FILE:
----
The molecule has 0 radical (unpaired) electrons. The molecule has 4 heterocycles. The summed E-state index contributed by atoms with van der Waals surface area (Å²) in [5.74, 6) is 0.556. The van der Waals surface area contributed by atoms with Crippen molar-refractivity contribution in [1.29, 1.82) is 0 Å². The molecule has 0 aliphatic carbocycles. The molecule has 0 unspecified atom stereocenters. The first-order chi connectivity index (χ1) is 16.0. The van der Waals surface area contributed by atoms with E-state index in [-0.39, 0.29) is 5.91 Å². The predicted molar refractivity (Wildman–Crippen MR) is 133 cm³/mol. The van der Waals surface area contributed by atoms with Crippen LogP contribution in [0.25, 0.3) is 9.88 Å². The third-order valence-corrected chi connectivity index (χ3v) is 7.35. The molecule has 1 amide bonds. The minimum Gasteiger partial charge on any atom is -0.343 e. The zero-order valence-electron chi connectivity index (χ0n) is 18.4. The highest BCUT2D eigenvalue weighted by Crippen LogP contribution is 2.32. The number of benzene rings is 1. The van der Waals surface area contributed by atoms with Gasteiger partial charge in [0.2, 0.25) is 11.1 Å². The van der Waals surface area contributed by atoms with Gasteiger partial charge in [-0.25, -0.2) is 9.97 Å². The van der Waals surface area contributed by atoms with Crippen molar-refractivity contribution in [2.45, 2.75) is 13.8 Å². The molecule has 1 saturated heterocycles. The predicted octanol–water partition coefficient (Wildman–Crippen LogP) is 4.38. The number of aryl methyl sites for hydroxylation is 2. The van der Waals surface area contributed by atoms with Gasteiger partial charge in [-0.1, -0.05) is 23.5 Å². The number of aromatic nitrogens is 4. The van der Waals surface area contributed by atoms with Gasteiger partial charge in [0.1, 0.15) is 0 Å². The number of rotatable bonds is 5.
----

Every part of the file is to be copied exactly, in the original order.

The molecule has 0 radical (unpaired) electrons. The molecule has 4 heterocycles. The summed E-state index contributed by atoms with van der Waals surface area (Å²) in [5.74, 6) is 0.556. The van der Waals surface area contributed by atoms with Crippen molar-refractivity contribution in [1.29, 1.82) is 0 Å². The molecule has 0 aliphatic carbocycles. The molecule has 0 unspecified atom stereocenters. The first-order chi connectivity index (χ1) is 16.0. The van der Waals surface area contributed by atoms with E-state index in [-0.39, 0.29) is 5.91 Å². The predicted molar refractivity (Wildman–Crippen MR) is 133 cm³/mol. The van der Waals surface area contributed by atoms with Crippen LogP contribution in [0.25, 0.3) is 9.88 Å². The third-order valence-corrected chi connectivity index (χ3v) is 7.35. The molecule has 1 amide bonds. The minimum Gasteiger partial charge on any atom is -0.343 e. The zero-order valence-electron chi connectivity index (χ0n) is 18.4. The highest BCUT2D eigenvalue weighted by Crippen LogP contribution is 2.32. The number of benzene rings is 1. The van der Waals surface area contributed by atoms with Gasteiger partial charge in [0.2, 0.25) is 11.1 Å². The van der Waals surface area contributed by atoms with Gasteiger partial charge in [-0.25, -0.2) is 9.97 Å². The van der Waals surface area contributed by atoms with Crippen molar-refractivity contribution in [2.45, 2.75) is 13.8 Å². The molecule has 1 saturated heterocycles. The predicted octanol–water partition coefficient (Wildman–Crippen LogP) is 4.38. The number of aryl methyl sites for hydroxylation is 2. The van der Waals surface area contributed by atoms with Gasteiger partial charge in [-0.1, -0.05) is 23.5 Å². The number of aromatic nitrogens is 4. The van der Waals surface area contributed by atoms with Gasteiger partial charge in [0.1, 0.15) is 0 Å². The number of rotatable bonds is 5.